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Whelan et al., Nature 2014 (Click to enlarge)

The variables listed on the left hand side refer to what participants scored at age 14. (For this analysis, the researchers only looked at 14-year-olds who were not drinkers, reporting two or fewer alcoholic drinks in their lifetime.) The factors with the most negative correlation coefficients (that is, the ones with lines furthest to the left) are those that, on their own, most strongly predict alcohol misuse at age 16. The variables with the most positive correlation coefficients (with lines furthest to the right) are most protective against alcohol misuse.

So, according to the model, if a 14-year-old non-drinker has an “extravagant” personality, which is characterized by grandiosity, exuberance and impulsivity, he or she will have a higher risk of becoming a binge drinker by age 16. (The researchers defined binge drinking as having at least three binge-drinking episodes leading to drunkenness.) In contrast, a 14-year-old non-drinker with “conscientious” personality scores will be at a lower risk of becoming a binger.

Under the “Brain” heading, you’ll see “Parenchymal volume,” which is the volume of the whole brain. In other words, kids who have larger brains at age 14 are at a higher risk of binging at age 16. This is intriguing, Garavan says, because the brain typically gets smaller in adolescence, when connections that aren’t used get pruned away. “So their brains seem to be less mature.”

By weighing these several dozen factors together, the mathematical model could correctly classify 66 percent of the binge drinkers and 73 percent of the non-binge drinkers, which is significantly better than chance. (About 45 percent of the 14-year-olds in this model went on to become binge drinkers at age 16.)

“It is a great example of how machine learning can provide novel insight in ways that have big potential for clinical impact,” says Dennis Wall of Stanford University, who was not involved in the study but is using similar techniques to diagnose autism. The new model’s predictive power is somewhat modest, Wall adds, “but even this could have meaningful impact.”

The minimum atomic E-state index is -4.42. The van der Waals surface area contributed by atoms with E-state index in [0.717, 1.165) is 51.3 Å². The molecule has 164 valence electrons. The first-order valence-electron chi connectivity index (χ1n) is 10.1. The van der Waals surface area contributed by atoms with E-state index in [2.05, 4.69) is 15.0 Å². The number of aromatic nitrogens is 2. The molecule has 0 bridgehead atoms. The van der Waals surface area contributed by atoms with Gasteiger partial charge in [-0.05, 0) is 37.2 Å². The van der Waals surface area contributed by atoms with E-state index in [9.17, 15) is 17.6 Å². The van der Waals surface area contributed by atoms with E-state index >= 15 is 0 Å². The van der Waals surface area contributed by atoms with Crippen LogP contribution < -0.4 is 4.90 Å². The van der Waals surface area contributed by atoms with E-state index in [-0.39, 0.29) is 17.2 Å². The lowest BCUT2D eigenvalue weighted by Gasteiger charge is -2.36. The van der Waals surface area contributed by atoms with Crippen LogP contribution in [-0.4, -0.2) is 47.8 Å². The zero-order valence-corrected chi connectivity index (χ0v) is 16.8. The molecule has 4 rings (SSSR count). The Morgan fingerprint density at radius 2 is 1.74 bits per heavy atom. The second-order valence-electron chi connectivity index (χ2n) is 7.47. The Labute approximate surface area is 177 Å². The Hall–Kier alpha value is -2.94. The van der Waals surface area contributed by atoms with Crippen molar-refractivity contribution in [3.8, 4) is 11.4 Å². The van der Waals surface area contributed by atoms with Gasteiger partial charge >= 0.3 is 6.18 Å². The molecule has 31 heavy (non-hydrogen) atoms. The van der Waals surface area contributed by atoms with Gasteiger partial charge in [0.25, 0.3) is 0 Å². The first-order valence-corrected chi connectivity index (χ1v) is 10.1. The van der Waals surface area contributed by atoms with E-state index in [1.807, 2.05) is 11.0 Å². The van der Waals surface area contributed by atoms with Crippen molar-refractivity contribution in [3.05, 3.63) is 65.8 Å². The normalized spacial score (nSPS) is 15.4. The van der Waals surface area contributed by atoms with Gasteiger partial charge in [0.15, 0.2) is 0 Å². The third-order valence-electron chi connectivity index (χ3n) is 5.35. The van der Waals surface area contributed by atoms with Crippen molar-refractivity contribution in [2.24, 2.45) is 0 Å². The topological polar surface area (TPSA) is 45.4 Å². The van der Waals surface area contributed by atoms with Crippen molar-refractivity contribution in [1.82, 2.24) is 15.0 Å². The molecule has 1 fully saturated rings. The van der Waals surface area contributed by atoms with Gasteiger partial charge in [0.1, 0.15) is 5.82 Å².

To me, what’s most interesting about the study is that the variables most difficult and expensive to obtain — the genetic markers and brain signatures — are far less important to the model’s predictive power than things like personal history and personality traits. Garavan says his team created a version of the model with only the history and personality measures, and “on their own they do a pretty good job.” That’s good news because it means that doctors, parents or educators might be able to spot high-risk teens without much more than a survey or two.

One big caveat with this particular study is that it stops at age 16. For most teens, drinking does not. So the IMAGEN team brought many of the same teens back into the lab at age 18 and is now working on comparisons of all of this data at age 14, 16, and 18. If the researchers get funding, they’ll look again at age 23.

As I do with most people I interview, I asked Garavan what message he would most like to get across to the general public about this study. He answered with what he doesn’t want to communicate.

“What I don’t want to get across is that we have figured out some secret formula: Give us your kids and we’ll tell you what to do,” he says. Teenage drinking “is not just evil kids choosing to do bad things. There are these preexisting risk factors of vulnerabilities, and we can measure them.”